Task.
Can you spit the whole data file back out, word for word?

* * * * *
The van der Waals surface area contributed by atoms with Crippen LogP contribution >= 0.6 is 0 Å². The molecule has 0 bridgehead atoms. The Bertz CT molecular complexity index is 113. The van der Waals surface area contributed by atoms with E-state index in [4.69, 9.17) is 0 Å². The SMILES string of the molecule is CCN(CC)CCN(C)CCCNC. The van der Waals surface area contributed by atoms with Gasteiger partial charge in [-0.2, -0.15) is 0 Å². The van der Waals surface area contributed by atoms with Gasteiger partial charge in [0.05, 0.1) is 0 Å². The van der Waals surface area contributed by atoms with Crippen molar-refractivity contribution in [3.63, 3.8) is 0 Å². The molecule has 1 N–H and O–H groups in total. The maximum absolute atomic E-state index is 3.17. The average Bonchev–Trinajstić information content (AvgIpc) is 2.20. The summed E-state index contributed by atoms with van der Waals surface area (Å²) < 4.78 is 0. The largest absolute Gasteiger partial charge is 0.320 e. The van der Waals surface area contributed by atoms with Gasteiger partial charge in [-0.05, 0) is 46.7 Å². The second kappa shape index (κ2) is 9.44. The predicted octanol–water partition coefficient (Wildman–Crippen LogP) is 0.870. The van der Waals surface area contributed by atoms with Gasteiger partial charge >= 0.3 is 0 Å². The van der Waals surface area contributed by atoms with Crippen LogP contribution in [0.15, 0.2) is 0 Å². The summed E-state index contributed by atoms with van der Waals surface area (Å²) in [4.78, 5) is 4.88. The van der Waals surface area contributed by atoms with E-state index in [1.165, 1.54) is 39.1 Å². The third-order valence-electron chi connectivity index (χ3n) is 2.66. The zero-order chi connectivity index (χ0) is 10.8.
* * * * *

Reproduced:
The van der Waals surface area contributed by atoms with Crippen LogP contribution >= 0.6 is 0 Å². The molecule has 0 bridgehead atoms. The Bertz CT molecular complexity index is 113. The van der Waals surface area contributed by atoms with E-state index in [4.69, 9.17) is 0 Å². The SMILES string of the molecule is CCN(CC)CCN(C)CCCNC. The van der Waals surface area contributed by atoms with Gasteiger partial charge in [-0.2, -0.15) is 0 Å². The van der Waals surface area contributed by atoms with Gasteiger partial charge in [0.05, 0.1) is 0 Å². The van der Waals surface area contributed by atoms with Crippen molar-refractivity contribution in [3.63, 3.8) is 0 Å². The molecule has 1 N–H and O–H groups in total. The maximum absolute atomic E-state index is 3.17. The average Bonchev–Trinajstić information content (AvgIpc) is 2.20. The summed E-state index contributed by atoms with van der Waals surface area (Å²) < 4.78 is 0. The largest absolute Gasteiger partial charge is 0.320 e. The van der Waals surface area contributed by atoms with Gasteiger partial charge in [-0.05, 0) is 46.7 Å². The second kappa shape index (κ2) is 9.44. The predicted octanol–water partition coefficient (Wildman–Crippen LogP) is 0.870. The van der Waals surface area contributed by atoms with Gasteiger partial charge >= 0.3 is 0 Å². The van der Waals surface area contributed by atoms with Crippen LogP contribution in [0.15, 0.2) is 0 Å². The summed E-state index contributed by atoms with van der Waals surface area (Å²) in [4.78, 5) is 4.88. The van der Waals surface area contributed by atoms with E-state index in [1.165, 1.54) is 39.1 Å². The third-order valence-electron chi connectivity index (χ3n) is 2.66. The zero-order chi connectivity index (χ0) is 10.8.